Franklin & Marshall College Poll: Does a Trump Endorsement Help or Hurt in Pennsylvania?
This month’s newsletter considers how President Trump's endorsement of Sean Parnell in the 2022 Republican US Senate primary may affect the race. The article begins by discussing how the former President's endorsed candidates in similar battleground primaries have fared, and then provides an overview of the size and characteristics of voters in the Trump wing of the Pennsylvania Republican party.
Former President Donald Trump’s early September endorsement of Republican US Senate candidate Sean Parnell is, to date, the most consequential event of the 2022 primary campaign season. The August 2021 Franklin & Marshall College Poll found no clear front runner in the Republican US Senate contest, with the state’s Republican voters mostly undecided about which candidate they plan to support. The results were not a surprise given how far we are from the primary election in spring 2022 and the fact that none of the leading candidates hold statewide office or has previously run in a high profile, statewide general election campaign. The former president’s endorsement changes this.
Battleground Primary Endorsements
Mr. Trump’s endorsement in battleground primaries has been meaningful. According to Ballotpedia, his endorsed candidates have won 37 out of 43 (86%) battleground primaries since taking office in 2017, including 21 of 23 (91%) in the 2020 election cycle. His endorsements normally help candidates improve their name recognition and fundraising. Can we expect President Trump’s endorsement of Mr. Parnell to make a difference in Pennsylvania?
In every survey conducted in 2021, the Franklin & Marshall College Poll has tracked where partisans place themselves within their parties. In each survey we ask respondents, “Regardless of how you are registered in politics, as of today, do you think of yourself as a Republican, a Democrat, or an Independent?” Those who respond "independent" are asked if they lean toward a party and, if so, they too are asked the appropriate faction question. Anyone who identifies as Republican is then asked:
The Republican Party includes several different wings or factions. In the Republican Party, for example, there seems to be a faction that embraces Donald Trump's brand of politics and another that is aligned with a more traditional brand of Republican politics. Do you think of yourself as a Trump Republican, a traditional Republican, or something else?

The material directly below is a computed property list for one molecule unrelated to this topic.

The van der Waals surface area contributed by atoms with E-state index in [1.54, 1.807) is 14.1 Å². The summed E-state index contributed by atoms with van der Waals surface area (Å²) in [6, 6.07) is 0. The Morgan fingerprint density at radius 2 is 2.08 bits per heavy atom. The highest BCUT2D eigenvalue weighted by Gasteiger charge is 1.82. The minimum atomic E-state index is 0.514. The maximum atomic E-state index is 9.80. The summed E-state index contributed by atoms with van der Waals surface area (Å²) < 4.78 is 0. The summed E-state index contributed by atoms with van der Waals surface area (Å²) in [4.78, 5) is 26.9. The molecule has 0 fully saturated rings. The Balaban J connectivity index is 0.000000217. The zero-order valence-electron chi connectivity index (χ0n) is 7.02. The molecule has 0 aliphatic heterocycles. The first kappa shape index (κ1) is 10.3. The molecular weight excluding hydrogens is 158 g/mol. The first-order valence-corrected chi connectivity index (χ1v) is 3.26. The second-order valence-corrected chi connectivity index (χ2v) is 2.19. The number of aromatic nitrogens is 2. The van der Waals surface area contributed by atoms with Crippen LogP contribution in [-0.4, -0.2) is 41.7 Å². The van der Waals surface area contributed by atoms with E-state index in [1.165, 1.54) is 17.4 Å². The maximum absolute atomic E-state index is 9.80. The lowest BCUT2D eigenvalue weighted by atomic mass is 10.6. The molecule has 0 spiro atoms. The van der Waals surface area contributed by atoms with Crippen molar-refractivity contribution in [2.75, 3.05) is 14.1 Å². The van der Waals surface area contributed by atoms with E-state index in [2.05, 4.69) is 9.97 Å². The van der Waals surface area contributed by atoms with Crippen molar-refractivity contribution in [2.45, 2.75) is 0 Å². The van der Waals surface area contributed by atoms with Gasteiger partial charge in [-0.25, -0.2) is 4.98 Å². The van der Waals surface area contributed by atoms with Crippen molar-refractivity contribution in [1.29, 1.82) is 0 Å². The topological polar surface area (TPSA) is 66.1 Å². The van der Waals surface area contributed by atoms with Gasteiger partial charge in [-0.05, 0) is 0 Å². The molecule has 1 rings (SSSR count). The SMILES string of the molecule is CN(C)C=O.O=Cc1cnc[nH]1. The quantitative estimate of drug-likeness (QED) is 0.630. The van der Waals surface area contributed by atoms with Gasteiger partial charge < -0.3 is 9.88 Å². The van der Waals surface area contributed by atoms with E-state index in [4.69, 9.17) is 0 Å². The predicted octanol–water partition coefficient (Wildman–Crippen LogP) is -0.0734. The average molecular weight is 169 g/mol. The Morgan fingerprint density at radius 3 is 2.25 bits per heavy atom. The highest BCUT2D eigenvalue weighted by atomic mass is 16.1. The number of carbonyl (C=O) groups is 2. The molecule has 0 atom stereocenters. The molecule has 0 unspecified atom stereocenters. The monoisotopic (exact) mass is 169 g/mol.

In Pennsylvania, the largest Republican faction is the Trump faction (Figure 1). Our data, which has found about the same intraparty distribution of partisans in each of this year’s surveys, shows that nearly half (47%) of Republicans identify with the former president, one-third (34%) identify as a “traditional” Republican, and the rest, about one in five (19%), identify as something else. Clearly, Mr. Trump’s endorsement will influence the choices made by those who identify with him.
In fact, it is likely that Mr. Trump’s followers will represent an even a larger chunk of Republican primary voters in 2022. Comparing the Trump faction to the other Republican factions in the state hints that these voters are likely to be motivated to vote—they are deeply dissatisfied with the direction of the country, they are equally dissatisfied with their economic circumstances, and they are near unanimous in rating President Biden’s performance as poor (see Table 1). Couple these motivating resentments with the fact that his voters are among the oldest and the most conservative Republicans, and it is likely they will be the driving force in next year’s Republican primaries.
Winning the primary is of course the first step Mr. Parnell needs to take to represent Pennsylvania in the US Senate, so he will undoubtedly welcome Mr. Trump’s endorsement. But whether Mr. Trump’s endorsement will help him in the general election in November 2022 is a different question. Recent scholarship has shown that Mr. Trump motivates his opponents and that his endorsements generally increase fundraising and vote share for Democrats. In short, Mr. Trump’s endorsements tend to be more harmful than helpful in competitive general election campaigns.
Recent Franklin & Marshall College Polls have hinted that Democrats are less motivated for the 2022 elections than they’ve been the past few cycles because Mr. Trump is not on the ballot, which would give a turnout advantage to Republican candidates. The Democrat’s major concern, as it always is for a party during a mid-term election in which they hold the presidency, is figuring out how to tamp down the natural backlash that exercising power creates among opponents. Mr. Trump’s endorsement may have given Democratic strategists just what they need to help remind their voters that a vote for a Republican is also a vote for Mr. Trump. For Democrats there is probably no better motivator, making Mr. Trump’s endorsement consequential for both the primary and general election races.